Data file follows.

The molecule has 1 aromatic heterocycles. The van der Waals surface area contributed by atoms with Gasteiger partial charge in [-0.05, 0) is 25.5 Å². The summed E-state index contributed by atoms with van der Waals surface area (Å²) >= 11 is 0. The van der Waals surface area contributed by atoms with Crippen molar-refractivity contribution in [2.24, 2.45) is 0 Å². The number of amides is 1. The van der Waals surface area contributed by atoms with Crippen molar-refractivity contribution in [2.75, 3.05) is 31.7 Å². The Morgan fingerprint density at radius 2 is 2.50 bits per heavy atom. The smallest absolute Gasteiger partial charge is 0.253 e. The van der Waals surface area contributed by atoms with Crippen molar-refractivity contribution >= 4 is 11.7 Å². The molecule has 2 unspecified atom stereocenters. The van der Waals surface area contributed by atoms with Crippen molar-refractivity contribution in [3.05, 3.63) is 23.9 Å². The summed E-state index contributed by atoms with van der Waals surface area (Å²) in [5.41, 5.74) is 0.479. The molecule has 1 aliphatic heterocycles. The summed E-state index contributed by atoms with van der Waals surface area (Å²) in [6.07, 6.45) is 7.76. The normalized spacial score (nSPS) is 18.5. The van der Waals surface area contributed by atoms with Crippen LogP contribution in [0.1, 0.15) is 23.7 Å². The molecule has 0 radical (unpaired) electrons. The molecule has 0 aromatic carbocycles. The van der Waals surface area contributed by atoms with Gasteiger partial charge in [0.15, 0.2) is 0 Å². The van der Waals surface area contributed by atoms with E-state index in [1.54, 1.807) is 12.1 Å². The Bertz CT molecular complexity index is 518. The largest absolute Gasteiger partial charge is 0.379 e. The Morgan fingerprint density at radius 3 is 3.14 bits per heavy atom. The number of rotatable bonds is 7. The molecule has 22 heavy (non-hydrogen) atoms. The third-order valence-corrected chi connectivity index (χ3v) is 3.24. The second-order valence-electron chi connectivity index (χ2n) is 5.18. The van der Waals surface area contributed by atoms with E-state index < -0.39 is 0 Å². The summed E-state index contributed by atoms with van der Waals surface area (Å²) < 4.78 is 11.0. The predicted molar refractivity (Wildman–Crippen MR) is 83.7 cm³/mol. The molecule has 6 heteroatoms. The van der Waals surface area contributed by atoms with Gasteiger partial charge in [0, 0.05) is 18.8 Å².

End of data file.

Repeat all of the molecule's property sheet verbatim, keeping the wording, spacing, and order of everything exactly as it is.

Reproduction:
The molecule has 1 aromatic heterocycles. The van der Waals surface area contributed by atoms with Gasteiger partial charge in [-0.05, 0) is 25.5 Å². The summed E-state index contributed by atoms with van der Waals surface area (Å²) >= 11 is 0. The van der Waals surface area contributed by atoms with Crippen molar-refractivity contribution in [2.24, 2.45) is 0 Å². The number of amides is 1. The van der Waals surface area contributed by atoms with Crippen molar-refractivity contribution in [2.75, 3.05) is 31.7 Å². The Morgan fingerprint density at radius 2 is 2.50 bits per heavy atom. The smallest absolute Gasteiger partial charge is 0.253 e. The van der Waals surface area contributed by atoms with Crippen molar-refractivity contribution >= 4 is 11.7 Å². The molecule has 2 unspecified atom stereocenters. The van der Waals surface area contributed by atoms with Crippen molar-refractivity contribution in [3.05, 3.63) is 23.9 Å². The summed E-state index contributed by atoms with van der Waals surface area (Å²) in [5.41, 5.74) is 0.479. The molecule has 1 aliphatic heterocycles. The summed E-state index contributed by atoms with van der Waals surface area (Å²) in [6.07, 6.45) is 7.76. The normalized spacial score (nSPS) is 18.5. The van der Waals surface area contributed by atoms with Crippen LogP contribution in [0.1, 0.15) is 23.7 Å². The molecule has 0 radical (unpaired) electrons. The molecule has 0 aromatic carbocycles. The van der Waals surface area contributed by atoms with Gasteiger partial charge in [0.15, 0.2) is 0 Å². The van der Waals surface area contributed by atoms with E-state index in [1.54, 1.807) is 12.1 Å². The Bertz CT molecular complexity index is 518. The largest absolute Gasteiger partial charge is 0.379 e. The Morgan fingerprint density at radius 3 is 3.14 bits per heavy atom. The number of rotatable bonds is 7. The molecule has 22 heavy (non-hydrogen) atoms. The third-order valence-corrected chi connectivity index (χ3v) is 3.24. The second-order valence-electron chi connectivity index (χ2n) is 5.18. The van der Waals surface area contributed by atoms with E-state index < -0.39 is 0 Å². The summed E-state index contributed by atoms with van der Waals surface area (Å²) < 4.78 is 11.0. The predicted molar refractivity (Wildman–Crippen MR) is 83.7 cm³/mol. The molecule has 6 heteroatoms. The van der Waals surface area contributed by atoms with Gasteiger partial charge in [0, 0.05) is 18.8 Å².